ACLU Immigrants' Rights Project: Jadwat, Lucas Guttentag,
Cecillia Wang, Tanaz Moghadam and Harini P. Raghupathi;

MALDEF: Perales, Thomas A. Saenz, Cynthia Valenzuela Dixon,
Victor Viramontes, Gladys Limón, Nicholás Espiritu and Ivan Espinoza-Madrigal;

NILC: Joaquin, Karen Tumlin, Nora A. Preciado, Melissa S.
Keaney, Vivek Mittal and Ghazal Tajmiri;

ACLU Foundation of Arizona: Dan Pochoda and Annie Lai;

APALC: Su, Ronald Lee, Yungsuhn Park, Connie Choi and Carmina
Ocampo;

NDLON: Chris Newman;

NAACP: Laura Blackburne;

Munger Tolles & Olson LLP: Bradley S. Phillips, Paul J.
Watford, Joseph J. Ybarra, Susan T. Boyd, Yuval Miller, Elisabeth J. Neubauer
and Benjamin Maro;

Roush, McCracken, Guerrero, Miller & Ortega: Daniel R.
Ortega, Jr.



The motion for a preliminary injunction can be found at: www.aclu.org/immigrants-rights-racial-justice/friendly-house-et-al-v-whiting-et-al-plaintiffs-motion-preliminary-



A new ACLU video about how the SB 1070 invites racial profiling can be found
at: www.aclu.org/immigrants-rights-racial-justice/would-you-ask-man-his-papers

 

More information about the Arizona law can be found at: www.aclu.org/what-happens-arizona-stops-arizona
>>



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Comments

  1. Another Voice's Avatar
    Greg if the legal argument for the government's lawsuit and others was mostly the supremacy clause about immigration powers, why then here are they making the racial profiling argument. Doesn't that play more into the hands of the AZ defenders of the law as damages arising from the law are hard to prove, given the fact that the law has not taken effect yet?
  2. USC's Avatar
    How goes it Arizona? Not so good, eh?

    http://www.latimes.com/news/nationworld/nation/la-na-arizona-immigration-20100723,0,3498774.story

    "John Bouma, the attorney representing Arizona Gov. Jan Brewer, tried to convince Bolton otherwise but eventually gave up. "I didn't have the feeling I persuaded you last week either," he said, alluding to a previous hearing."

    I guess their bad day in Court will get much worse, when she hears the United States v Arizona. LOL!
  3. USC's Avatar
    Looks like the ACLU has done half the United States job:

    http://www.politico.com/news/stories/0710/40125.html


    "U.S. District Court Judge Susan Bolton was doubtful about at least two aspects of the law -- one making it illegal for certain undocumented immigrants to be in Arizona, and another that could require police to detain suspects until their immigration status is determined."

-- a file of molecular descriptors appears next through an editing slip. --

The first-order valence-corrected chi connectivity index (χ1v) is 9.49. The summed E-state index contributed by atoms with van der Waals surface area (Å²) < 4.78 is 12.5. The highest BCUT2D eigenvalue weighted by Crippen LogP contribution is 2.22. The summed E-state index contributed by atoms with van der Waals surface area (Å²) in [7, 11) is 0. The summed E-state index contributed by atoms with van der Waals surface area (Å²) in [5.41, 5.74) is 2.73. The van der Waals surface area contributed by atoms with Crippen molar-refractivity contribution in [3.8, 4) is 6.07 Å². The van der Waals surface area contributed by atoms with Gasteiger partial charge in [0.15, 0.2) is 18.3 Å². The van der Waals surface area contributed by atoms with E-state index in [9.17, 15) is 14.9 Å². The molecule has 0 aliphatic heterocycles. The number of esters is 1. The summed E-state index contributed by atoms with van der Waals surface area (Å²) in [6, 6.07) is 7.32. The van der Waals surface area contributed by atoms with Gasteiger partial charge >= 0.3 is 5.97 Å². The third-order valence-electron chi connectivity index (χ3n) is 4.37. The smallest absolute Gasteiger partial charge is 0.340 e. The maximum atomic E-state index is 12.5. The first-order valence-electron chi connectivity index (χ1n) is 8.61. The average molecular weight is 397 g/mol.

From the LOL department:

    "But John Bouma, arguing on behalf of Arizona, insisted that police wouldn't interpret the law that way.

    "We believe you don't have indefinite detention," Bouma said. "That's clearly silly."

    However, he later conceded that the law as written is ambiguous about just when police needed to perform such checks.

    "It's not a good sentence. There's no question about that," Bouma said."


    All should consider becoming card carrying members of the ACLU just on the basis of today's performance alone!
  4. Jack's Avatar
    "We have faith the court understands that immigration enforcement is solely the responsibility of the federal government..."

    I suspect "the court" might have heard that states and local authorities cooperate with the federal government in the enforcement of immigration law--the DOJ lawsuit concedes as much and even says the federal government "welcomes" it.

    "...and that it will block this modern-day version of the Chinese Exclusion Act."

    Uh, how are they even remotely the same? Really, I'd like to hear a point by point comparison. I think the reason we never hear that is because it would sound ridiculous.


  5. Greg Siskind's Avatar
    Jack - Just to address your point that state and local governments work all the time with the federal government on enforcement. True, but there's actually a section of the INA (287(g)) that governs how this is to work and it requires a signed agreement that guarantees law enforcement officers will receive training from ICE and their immigration enforcement activities will be supervised by ICE. If Arizona merely had mandated local law enforcement departments sign 287(g) agreements, the state likely would have survived a lawsuit, not been boycotted, etc.
  6. Another Voice's Avatar